The Middle East in the Middle Ages: the early Mamluk sultanate, 1250-1382

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Southern Illinois University Press, 1 mars 1986 - 180 pages

For over two hundred and fifty years the Mamluks ruled one of the great territorial Empires of the Middle Ages, centered on Egypt and Syria and controlling, at times, most of the Middle East.

 

Irwin now provides the first scholarly history of this period in any Western lan­guage. He makes clear the unique politic­al system of the Mamluks, in which the governing class consisted of a white slave elite. At the zenith of their power, the Mamluks were the only regime to inflict a series of defeats on the Mongols and were able to eliminate the last vestiges of the Crusader states from the Middle East.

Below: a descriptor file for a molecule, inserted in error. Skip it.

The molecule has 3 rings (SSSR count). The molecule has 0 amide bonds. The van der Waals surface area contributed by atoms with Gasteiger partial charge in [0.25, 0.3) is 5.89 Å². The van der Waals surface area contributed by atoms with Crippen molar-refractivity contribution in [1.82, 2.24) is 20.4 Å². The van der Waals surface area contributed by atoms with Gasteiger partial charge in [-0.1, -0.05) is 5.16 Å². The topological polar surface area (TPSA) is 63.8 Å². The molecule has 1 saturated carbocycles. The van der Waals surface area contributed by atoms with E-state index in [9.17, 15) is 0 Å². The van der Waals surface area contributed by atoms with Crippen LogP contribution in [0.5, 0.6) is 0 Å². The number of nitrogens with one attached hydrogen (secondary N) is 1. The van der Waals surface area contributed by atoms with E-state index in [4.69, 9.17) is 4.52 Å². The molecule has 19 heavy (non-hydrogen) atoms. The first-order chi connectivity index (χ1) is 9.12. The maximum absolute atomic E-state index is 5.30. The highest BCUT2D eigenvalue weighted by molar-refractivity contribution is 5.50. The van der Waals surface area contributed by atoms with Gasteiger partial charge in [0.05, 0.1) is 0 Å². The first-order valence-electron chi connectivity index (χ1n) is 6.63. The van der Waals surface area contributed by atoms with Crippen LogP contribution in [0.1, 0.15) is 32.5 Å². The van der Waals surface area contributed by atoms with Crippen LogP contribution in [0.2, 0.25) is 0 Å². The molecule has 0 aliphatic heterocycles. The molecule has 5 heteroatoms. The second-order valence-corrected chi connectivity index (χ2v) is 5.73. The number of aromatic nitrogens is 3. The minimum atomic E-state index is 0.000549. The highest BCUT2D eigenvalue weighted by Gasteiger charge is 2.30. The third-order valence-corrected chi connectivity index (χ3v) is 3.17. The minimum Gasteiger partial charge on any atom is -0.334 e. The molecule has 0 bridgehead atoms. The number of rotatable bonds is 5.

The Mamluk sultanate, during which both Islamic Architecture and technolo­gy flourished, was an important epoch in the development of Islam. It was also a period of great growth in trade between Europe and Asia and the flow of scholar­ship from the Arab world to Renaissance Europe.

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Table des matières

The Origins of The Mamluk Regime
1
The Turbulent Decade
26
BaybarsIThe Mongols and The Crusaders
37
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À propos de l'auteur (1986)

Robert Irwin is a part-time Lecturer at the School of Oriental and African Studies, the University of London.

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